How does the exhibit engage the public? What prompted you to choose this format?

Silhouettes of people holding picket signs.The exhibit engages the public by creating an experience that tells the story of the El Monte Thai Garment Slavery case through various panels that guide the participant/attendee and provide context for what happened back in August 1995 from the workers’ point of view. The visual timeline also engages the participant by allowing them to place the events in order to see what impact the case had on our society and laws in the United States. Participants were able to view original photos taken at the time of the events that were not previously published and see quotes in an engaging way with the picture of each speaker printed on hanging fabrics throughout the event. An in-person exhibit encourages each participant to read through the text of the panels, whereas a more passive outlet like a book or website does not provide the same level of engagement and interaction. The exhibit was also developed by a team of designers specializing in museum presentations and style and made the exhibit more appealing and accessible for museum-goers.

Can you tell us more about your partnerships with academic and community partners and how they contribute to the project’s success?

Our partnerships with multiple partners led to the project’s success. We partnered with CSUN Impact Design Hub Professors Dr. Paula DiMarco and Vesna Petrovic. They led multiple cohorts of student designers in creating both designs for the exhibit and a website and a booklet. Though the website and booklet are not finalized, we will continue to work on them to ensure that the spirit of the exhibit lives on. Thai CDC also partnered with University of California – Los Angeles (UCLA) Asian American Studies Center and is planning to create a tool for teachers to teach the case to adults. We hope that this partnership will also ensure that the story is told in a worker-centered approach. The leading partner we worked with was the Museum of Social Justice, where the exhibit was hosted. Without this partnership, we would not have a venue and expertise to consult with regarding putting the exhibit together. The MSJ also provided Spanish language translations and copy-editing on the museum texts.

What do you hope will result from this project – both short and long-term?

In the short term, we hope this project will tell the definitive story of the plight of the El Monte workers from their recruitment, enslavement, freedom, personal transformation, fight for justice, and ultimate victory in bringing about real social change. The project also helps us pivot the prevailing narrative on this case from victims being rescued and saved to the importance of their long and arduous journey to personal transformation, the critical role of a grassroots organization like Thai CDC that facilitated that transformative process, and the power of broad-based coalition building to hold corporations accountable for working conditions and to set legal precedents for redress and restitution for victims of human trafficking. Finally, in the long term, we hope this project will help people understand the role of global capitalism in perpetuating human trafficking and modern-day slavery. It is an economic system that depends on the ruthless exploitation of a defenseless and disenfranchised labor force to churn increasing profits of unprecedented proportions.

About the Project Directors:

Chanchanit Martorell is the founder and Executive Director of the Thai Community Development Center. She has been working in the Thai community for almost three decades. She received her Master of Urban Planning degree from the University of California, Los Angeles. She is known most notably for her work on a half dozen major human rights cases involving over 400 Thai victims of human trafficking who were discovered working in conditions of slavery in the United States. Her tireless advocacy on behalf of the victims and the success of each case has made her a leading expert and sought-after spokesperson on the serious issue of modern-day slavery.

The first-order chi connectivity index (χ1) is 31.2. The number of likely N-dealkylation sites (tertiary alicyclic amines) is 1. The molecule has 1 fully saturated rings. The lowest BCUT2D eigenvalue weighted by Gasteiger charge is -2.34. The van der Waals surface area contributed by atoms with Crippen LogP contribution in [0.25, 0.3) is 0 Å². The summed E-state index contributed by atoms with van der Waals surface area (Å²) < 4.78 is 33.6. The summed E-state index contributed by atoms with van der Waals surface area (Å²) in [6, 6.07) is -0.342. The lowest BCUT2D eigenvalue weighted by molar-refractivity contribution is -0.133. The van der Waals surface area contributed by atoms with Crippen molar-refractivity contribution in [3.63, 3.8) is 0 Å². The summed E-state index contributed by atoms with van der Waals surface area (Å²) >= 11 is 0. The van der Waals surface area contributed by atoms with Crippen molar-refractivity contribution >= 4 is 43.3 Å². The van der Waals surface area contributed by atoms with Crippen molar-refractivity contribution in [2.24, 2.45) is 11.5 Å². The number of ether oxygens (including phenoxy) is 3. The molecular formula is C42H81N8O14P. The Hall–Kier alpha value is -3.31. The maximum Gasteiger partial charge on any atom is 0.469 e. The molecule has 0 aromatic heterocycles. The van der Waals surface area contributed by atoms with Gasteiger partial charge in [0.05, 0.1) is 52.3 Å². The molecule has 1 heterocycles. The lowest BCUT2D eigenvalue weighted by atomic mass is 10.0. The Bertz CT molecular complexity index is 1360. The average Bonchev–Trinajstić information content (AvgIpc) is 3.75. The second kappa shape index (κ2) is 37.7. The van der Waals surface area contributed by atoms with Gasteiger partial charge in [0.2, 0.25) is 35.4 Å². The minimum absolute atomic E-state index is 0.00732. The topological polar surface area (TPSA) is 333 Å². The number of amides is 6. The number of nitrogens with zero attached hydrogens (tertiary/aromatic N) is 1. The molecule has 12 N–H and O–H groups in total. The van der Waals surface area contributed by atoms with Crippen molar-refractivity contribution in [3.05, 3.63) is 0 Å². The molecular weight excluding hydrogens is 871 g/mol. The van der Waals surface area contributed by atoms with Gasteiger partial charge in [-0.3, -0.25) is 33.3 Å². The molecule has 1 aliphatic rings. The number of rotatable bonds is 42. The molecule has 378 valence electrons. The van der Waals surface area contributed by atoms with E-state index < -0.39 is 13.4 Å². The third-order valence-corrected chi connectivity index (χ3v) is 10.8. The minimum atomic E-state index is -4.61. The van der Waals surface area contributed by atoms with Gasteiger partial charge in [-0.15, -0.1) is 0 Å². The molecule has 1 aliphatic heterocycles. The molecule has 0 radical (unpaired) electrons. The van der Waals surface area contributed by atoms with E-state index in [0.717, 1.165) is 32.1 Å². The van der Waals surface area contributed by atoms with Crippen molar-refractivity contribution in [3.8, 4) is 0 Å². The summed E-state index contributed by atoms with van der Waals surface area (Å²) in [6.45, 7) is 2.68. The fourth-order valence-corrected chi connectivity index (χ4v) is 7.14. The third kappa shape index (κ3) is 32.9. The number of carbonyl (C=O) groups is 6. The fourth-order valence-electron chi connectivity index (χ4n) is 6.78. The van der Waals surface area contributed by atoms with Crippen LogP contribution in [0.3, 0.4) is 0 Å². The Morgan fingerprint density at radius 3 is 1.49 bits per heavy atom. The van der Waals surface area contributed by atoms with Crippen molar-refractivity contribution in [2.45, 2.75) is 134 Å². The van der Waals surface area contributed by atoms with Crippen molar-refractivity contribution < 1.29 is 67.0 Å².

Chanchanit taught a course entitled “Human Trafficking and Modern-day Slavery” at the UCLA Department of World Arts and Cultures. Because of her deep commitment to creating positive change, she has become a leading practitioner in the field of community development. She is engaged in ongoing affordable housing development, small business promotion, and neighborhood revitalization projects. In 1999, under her leadership, Thai CDC played a pivotal role in the eight-year-long community organizing campaign, which raised community consciousness and led to the designation of the first Thai Town in the nation right here in East Hollywood. For Martorell, the designation of Thai Town was the first step of a multi-faceted economic development strategy to revitalize a depressed section of Hollywood while enriching the City’s cultural and social fiber. Dedicated to social and economic justice, she actively serves in community/immigrant/labor rights organizations with local, national, and global concerns. Chanchanit also founded the Thai New Year Songkran Festival and sponsored arts programming such as the production of the play Fabric about the El Monte Thai Garment Slavery Case and the performance of the Brief but Spectacular Life of Boonsom Palat, about one of the victims from the El Monte Case.

Panida Rzonca is Directing Attorney at the Thai Community Development Center, where she manages the delivery of comprehensive social and legal services to victims, which includes assistance in reporting trafficking to law enforcement and assisting victims in obtaining immigration status, restitution, and ultimately, justice. Her experience includes representing 25 victims of sex trafficking who were called upon to testify in United States v. Michael Morris, et al. and United States v. Sumalee Intarathong, et al., where 36 defendants were found guilty by a federal grand jury. Additionally, she provides immigration remedies to victims through the T Visa and other means. Panida provided immigration services and referrals to hundreds of victims involved in the Global Horizons Thai agricultural labor trafficking case. She also administered claims for the US Equal Employment Opportunity Commission connected with the EEOC v. Global Horizons. et al. amounting to over $12M restored to victims.